There is some evidence that video and computer simulation training can have a significant impact on positive, real-time, in-game decision-making by referees and their assistants.
While being the 23rd player, the referee is a member of a team of three also. There are two assistant referees to support the referee. At the 2014 World Cup all appointments to officiate at games is made to a team of three. These trios have the opportunity to prepare for games and anticipate their responses to high-speed play.
When we reflect on great games of football, we tend not to know who refereed these games. We do tend to remember poor officiating. Both experiences tell us something about the art of game management.
One of my main concerns about the calls for the use of more video evidence in football is that such evidence will impinge not only upon the flow of a game but also affect how referees and their assistants manage games. The best referees work closely with their assistants to deliver consistency throughout a game.
I have two other real dilemmas with calls for more video evidence to be used in football:
- the reliance we place on recorded images, even though there is evidence that these cannot guarantee absolute precision
- the use of video technologies at major sporting events is not scalable.
One of football’s claims to being a world game is that it does not require sophisticated equipment. It can be played almost anywhere. At a local level it requires a consensus about the rules in play, including the imagined height of a crossbar.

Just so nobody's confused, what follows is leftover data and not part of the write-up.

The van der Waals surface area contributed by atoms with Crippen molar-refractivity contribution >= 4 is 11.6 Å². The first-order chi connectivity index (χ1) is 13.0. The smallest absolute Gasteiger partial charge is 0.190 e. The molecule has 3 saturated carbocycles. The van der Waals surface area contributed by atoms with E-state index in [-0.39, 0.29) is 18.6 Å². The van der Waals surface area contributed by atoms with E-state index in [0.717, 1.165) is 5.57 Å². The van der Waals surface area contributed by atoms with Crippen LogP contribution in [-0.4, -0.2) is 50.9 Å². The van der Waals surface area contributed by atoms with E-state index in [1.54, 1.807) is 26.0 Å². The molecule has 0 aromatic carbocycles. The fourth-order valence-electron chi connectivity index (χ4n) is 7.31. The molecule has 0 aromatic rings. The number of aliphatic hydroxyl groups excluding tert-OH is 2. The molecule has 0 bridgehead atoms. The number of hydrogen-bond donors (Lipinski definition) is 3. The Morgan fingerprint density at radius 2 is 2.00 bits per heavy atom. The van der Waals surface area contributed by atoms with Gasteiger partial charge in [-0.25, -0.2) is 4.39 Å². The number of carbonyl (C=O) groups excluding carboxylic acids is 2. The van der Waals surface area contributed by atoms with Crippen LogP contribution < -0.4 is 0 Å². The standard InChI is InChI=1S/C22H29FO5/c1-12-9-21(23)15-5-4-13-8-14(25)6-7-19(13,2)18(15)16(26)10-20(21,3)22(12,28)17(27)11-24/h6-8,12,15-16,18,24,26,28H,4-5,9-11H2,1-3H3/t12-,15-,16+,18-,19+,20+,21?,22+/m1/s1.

I am one of those spirit-of-the-game people. In game playing that is officiated I accept the risk of unfavourable and favourable treatment. I anticipate fallibility and recognise it as an inevitable part of a real-time event that is adjudicated by someone other than the players.
I imagine that given the importance of goal-scoring in football there will be increasing demand to adjudicate offside and penalty decisions with augmented video information. This brings about a very technical consideration of the status of machine-made images compared to the human eye.
Refereeing performance is a very public performance in televised sport. The profusion of digital images and commentary will require us to be very clear about how we manage video evidence for future forms of a game and for the referees who volunteer to be that 23rd player.